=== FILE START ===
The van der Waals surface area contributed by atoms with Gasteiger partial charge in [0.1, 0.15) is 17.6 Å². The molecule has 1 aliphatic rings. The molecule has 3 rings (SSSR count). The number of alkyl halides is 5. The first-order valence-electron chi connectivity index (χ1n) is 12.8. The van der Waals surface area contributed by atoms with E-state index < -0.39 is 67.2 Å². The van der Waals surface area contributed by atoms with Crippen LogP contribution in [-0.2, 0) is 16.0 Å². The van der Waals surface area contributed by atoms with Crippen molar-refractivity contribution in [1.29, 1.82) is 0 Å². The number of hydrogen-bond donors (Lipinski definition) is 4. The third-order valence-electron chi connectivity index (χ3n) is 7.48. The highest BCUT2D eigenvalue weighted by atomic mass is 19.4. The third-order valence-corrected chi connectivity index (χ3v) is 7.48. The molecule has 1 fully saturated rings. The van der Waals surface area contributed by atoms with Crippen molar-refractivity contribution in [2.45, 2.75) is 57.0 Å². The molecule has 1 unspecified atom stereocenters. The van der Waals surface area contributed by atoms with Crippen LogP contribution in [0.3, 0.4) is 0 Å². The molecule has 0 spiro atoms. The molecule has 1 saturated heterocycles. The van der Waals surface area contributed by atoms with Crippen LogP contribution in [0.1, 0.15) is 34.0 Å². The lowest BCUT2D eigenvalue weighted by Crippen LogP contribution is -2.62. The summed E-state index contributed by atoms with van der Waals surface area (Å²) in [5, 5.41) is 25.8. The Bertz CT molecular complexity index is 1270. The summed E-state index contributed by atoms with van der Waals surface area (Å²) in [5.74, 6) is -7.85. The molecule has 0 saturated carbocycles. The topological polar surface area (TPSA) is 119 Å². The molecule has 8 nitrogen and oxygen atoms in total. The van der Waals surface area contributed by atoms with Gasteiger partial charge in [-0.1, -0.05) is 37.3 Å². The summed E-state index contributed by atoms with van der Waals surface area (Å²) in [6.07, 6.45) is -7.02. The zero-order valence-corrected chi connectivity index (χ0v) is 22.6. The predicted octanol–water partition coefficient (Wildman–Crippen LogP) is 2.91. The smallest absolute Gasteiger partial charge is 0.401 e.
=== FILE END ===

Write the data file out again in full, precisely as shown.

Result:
The van der Waals surface area contributed by atoms with Gasteiger partial charge in [0.1, 0.15) is 17.6 Å². The molecule has 1 aliphatic rings. The molecule has 3 rings (SSSR count). The number of alkyl halides is 5. The first-order valence-electron chi connectivity index (χ1n) is 12.8. The van der Waals surface area contributed by atoms with E-state index < -0.39 is 67.2 Å². The van der Waals surface area contributed by atoms with Crippen LogP contribution in [-0.2, 0) is 16.0 Å². The van der Waals surface area contributed by atoms with Crippen molar-refractivity contribution in [1.29, 1.82) is 0 Å². The number of hydrogen-bond donors (Lipinski definition) is 4. The third-order valence-electron chi connectivity index (χ3n) is 7.48. The highest BCUT2D eigenvalue weighted by atomic mass is 19.4. The third-order valence-corrected chi connectivity index (χ3v) is 7.48. The molecule has 1 fully saturated rings. The van der Waals surface area contributed by atoms with Crippen molar-refractivity contribution in [2.45, 2.75) is 57.0 Å². The molecule has 1 unspecified atom stereocenters. The van der Waals surface area contributed by atoms with Crippen LogP contribution in [0.3, 0.4) is 0 Å². The molecule has 0 spiro atoms. The molecule has 1 saturated heterocycles. The van der Waals surface area contributed by atoms with Crippen LogP contribution in [0.1, 0.15) is 34.0 Å². The lowest BCUT2D eigenvalue weighted by Crippen LogP contribution is -2.62. The summed E-state index contributed by atoms with van der Waals surface area (Å²) in [5, 5.41) is 25.8. The Bertz CT molecular complexity index is 1270. The summed E-state index contributed by atoms with van der Waals surface area (Å²) in [5.74, 6) is -7.85. The molecule has 0 saturated carbocycles. The topological polar surface area (TPSA) is 119 Å². The molecule has 8 nitrogen and oxygen atoms in total. The van der Waals surface area contributed by atoms with Gasteiger partial charge in [-0.1, -0.05) is 37.3 Å². The summed E-state index contributed by atoms with van der Waals surface area (Å²) in [6.07, 6.45) is -7.02. The zero-order valence-corrected chi connectivity index (χ0v) is 22.6. The predicted octanol–water partition coefficient (Wildman–Crippen LogP) is 2.91. The smallest absolute Gasteiger partial charge is 0.401 e.